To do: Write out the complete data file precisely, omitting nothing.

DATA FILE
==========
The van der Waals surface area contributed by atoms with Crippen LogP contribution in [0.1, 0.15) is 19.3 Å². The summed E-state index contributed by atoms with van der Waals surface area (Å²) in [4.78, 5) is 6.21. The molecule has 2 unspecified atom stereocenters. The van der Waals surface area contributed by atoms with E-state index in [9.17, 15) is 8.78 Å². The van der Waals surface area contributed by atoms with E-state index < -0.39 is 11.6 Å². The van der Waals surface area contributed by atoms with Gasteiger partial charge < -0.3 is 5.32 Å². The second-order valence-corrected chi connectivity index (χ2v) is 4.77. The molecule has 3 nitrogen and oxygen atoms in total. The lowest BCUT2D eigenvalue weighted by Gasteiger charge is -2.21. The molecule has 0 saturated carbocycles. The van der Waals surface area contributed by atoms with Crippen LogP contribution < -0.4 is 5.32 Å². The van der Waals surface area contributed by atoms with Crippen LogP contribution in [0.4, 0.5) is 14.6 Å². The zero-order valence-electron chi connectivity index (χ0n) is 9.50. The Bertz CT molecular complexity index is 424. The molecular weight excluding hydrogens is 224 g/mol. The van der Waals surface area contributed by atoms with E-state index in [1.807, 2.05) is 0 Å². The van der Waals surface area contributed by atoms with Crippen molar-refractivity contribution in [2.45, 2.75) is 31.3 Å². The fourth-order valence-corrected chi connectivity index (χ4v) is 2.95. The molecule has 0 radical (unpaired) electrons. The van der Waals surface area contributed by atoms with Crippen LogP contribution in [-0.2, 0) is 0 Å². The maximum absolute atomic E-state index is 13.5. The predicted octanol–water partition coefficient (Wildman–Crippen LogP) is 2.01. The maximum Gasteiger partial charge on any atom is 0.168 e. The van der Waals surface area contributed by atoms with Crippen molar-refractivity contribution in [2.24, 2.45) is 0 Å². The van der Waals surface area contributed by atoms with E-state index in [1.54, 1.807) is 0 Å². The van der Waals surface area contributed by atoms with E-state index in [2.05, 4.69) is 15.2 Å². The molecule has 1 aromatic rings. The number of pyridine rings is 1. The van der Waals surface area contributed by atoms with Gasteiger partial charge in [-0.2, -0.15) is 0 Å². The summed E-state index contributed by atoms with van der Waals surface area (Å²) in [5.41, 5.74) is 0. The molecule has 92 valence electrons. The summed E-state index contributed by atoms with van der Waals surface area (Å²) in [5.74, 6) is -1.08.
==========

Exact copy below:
The van der Waals surface area contributed by atoms with Crippen LogP contribution in [0.1, 0.15) is 19.3 Å². The summed E-state index contributed by atoms with van der Waals surface area (Å²) in [4.78, 5) is 6.21. The molecule has 2 unspecified atom stereocenters. The van der Waals surface area contributed by atoms with E-state index in [9.17, 15) is 8.78 Å². The van der Waals surface area contributed by atoms with E-state index < -0.39 is 11.6 Å². The van der Waals surface area contributed by atoms with Gasteiger partial charge < -0.3 is 5.32 Å². The second-order valence-corrected chi connectivity index (χ2v) is 4.77. The molecule has 3 nitrogen and oxygen atoms in total. The lowest BCUT2D eigenvalue weighted by Gasteiger charge is -2.21. The molecule has 0 saturated carbocycles. The van der Waals surface area contributed by atoms with Crippen LogP contribution < -0.4 is 5.32 Å². The van der Waals surface area contributed by atoms with Crippen LogP contribution in [0.4, 0.5) is 14.6 Å². The zero-order valence-electron chi connectivity index (χ0n) is 9.50. The Bertz CT molecular complexity index is 424. The molecular weight excluding hydrogens is 224 g/mol. The van der Waals surface area contributed by atoms with E-state index in [1.807, 2.05) is 0 Å². The van der Waals surface area contributed by atoms with Crippen molar-refractivity contribution in [2.45, 2.75) is 31.3 Å². The fourth-order valence-corrected chi connectivity index (χ4v) is 2.95. The molecule has 0 radical (unpaired) electrons. The van der Waals surface area contributed by atoms with Crippen LogP contribution in [-0.2, 0) is 0 Å². The maximum absolute atomic E-state index is 13.5. The predicted octanol–water partition coefficient (Wildman–Crippen LogP) is 2.01. The maximum Gasteiger partial charge on any atom is 0.168 e. The van der Waals surface area contributed by atoms with Crippen molar-refractivity contribution in [2.24, 2.45) is 0 Å². The van der Waals surface area contributed by atoms with E-state index in [1.54, 1.807) is 0 Å². The van der Waals surface area contributed by atoms with E-state index in [2.05, 4.69) is 15.2 Å². The molecule has 1 aromatic rings. The number of pyridine rings is 1. The van der Waals surface area contributed by atoms with Gasteiger partial charge in [-0.2, -0.15) is 0 Å². The summed E-state index contributed by atoms with van der Waals surface area (Å²) in [5.41, 5.74) is 0. The molecule has 92 valence electrons. The summed E-state index contributed by atoms with van der Waals surface area (Å²) in [5.74, 6) is -1.08.